37 Things Cut From "The Force Awakens"
You're probably shocked to learn that Finn was originally written to be a white guy named Sam.
1. The version of Rey in Michael Arndt's early scripts was called Kira, and she was described as a "loner, hothead, gear-head badass."
2. Unlike Rey, who is extremely reluctant to leave Jakku, Kira was eager to leave the planet, and a scene was written in which she fantasizes about leaving while watching spaceships arriving and departing from the planet.
3. The version of Finn in Arndt's version was named Sam, and all early art depicted him as a white man. Sam was described in Arndt's scripts as "pure charisma."
4. The earliest version of Poe Dameron was tentatively referred to as John Doe, and production art depicted him as a black man. The character's role in the film varied a lot — he was briefly considered as a Jedi, and then as a bounty hunter, before they landed on making him a pilot for the Resistance.
5. When Poe was written as a bounty hunter, he had his own Wookiee sidekick.
6. Poe Dameron was originally going to die in the crash landing on Jakku, but J.J. Abrams decided to write the character into the second half of the movie.
7. BB-8, known simply as "Surly" in early production designs, was originally written to first appear in a droid repair area on a Star Destroyer. Droids that could not be repaired there would simply be tossed into a furnace.
8. Finn's defection from the First Order was originally written to come after witnessing the airlock ejection of a captured Resistance crew.
9. A version of the script had Finn being rescued by an indigenous tribe after crashing the TIE fighter on Jakku. The tribe would've performed a healing ritual on Finn, signaling his rebirth as a hero.
10. The now iconic image of Kylo Ren stumbling through the forest on the Starkiller Base and igniting his lightsaber from the trailers was cut from the final version of the movie because it didn't fit well into the film. "There might be a look or scene in a trailer that identifies as being powerful in that short form, but sometimes that doesn't jibe with what's happening in the long form," J.J. Abrams told the Associated Press. "There were a couple of shots that ended up not being used in the film, simply because we were doing our best to make the movie be the best version of itself, which sometimes means losing a moment here or there."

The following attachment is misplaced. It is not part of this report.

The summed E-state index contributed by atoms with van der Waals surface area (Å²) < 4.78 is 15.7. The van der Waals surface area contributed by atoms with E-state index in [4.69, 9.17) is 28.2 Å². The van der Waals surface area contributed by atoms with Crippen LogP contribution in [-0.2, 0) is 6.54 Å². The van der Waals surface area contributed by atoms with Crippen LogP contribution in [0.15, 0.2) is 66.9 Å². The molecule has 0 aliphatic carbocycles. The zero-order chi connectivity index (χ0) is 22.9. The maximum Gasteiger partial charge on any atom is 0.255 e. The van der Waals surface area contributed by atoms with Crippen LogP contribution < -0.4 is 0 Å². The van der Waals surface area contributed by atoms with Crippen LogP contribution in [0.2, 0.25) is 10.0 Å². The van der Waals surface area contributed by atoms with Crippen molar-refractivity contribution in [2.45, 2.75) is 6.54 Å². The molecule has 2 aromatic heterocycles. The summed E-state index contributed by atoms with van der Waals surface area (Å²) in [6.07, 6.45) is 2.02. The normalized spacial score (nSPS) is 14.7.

11. The primary antagonist of the early drafts was tentatively called the Jedi Killer, and the character's appearance went through many Vader-esque revisions.
12. One of the many designs for the Jedi Killer was reworked as the design for the Guavian Death Gang enforcers who raid Han Solo's freighter.
13. One version of the Jedi Killer was sustained by sun matter, and you would see him in his meditation chamber grasping and eating sun energy in the room.
14. For a time, the Jedi Killer was to be accompanied by a floating torture droid that resembled a cross between the interrogation droid used on the Death Star in A New Hope and the Imperial probe droid seen at the beginning of The Empire Strikes Back.
15. Jakku was initially conceived as a massive, planet-sized junkyard with design elements inspired by 1960s spaghetti Westerns and the 2011 Afghani short film Buzkashi Boys. The now iconic images of the crashed Star Destroyer and fallen AT-AT were around from the beginning.
16. A downed Star Destroyer was also incorporated into the design of a lush green planet where Leia was going to be introduced, but that planet was cut, and the idea to have two crashed Star Destroyers in the movie was considered too confusing.
17. Starkiller Base was originally meant to be on Dantooine, the planet Princess Leia tries to get Grand Moff Tarkin to destroy with the Death Star rather than her home planet of Alderaan in A New Hope. The First Order would have retrofitted an old Rebel base for their purposes.
18. General Leia's base was conceived as a hidden fortress, inspired by The Guns of Navarone, in the cliff walls at the Cliffs of Moher in Ireland.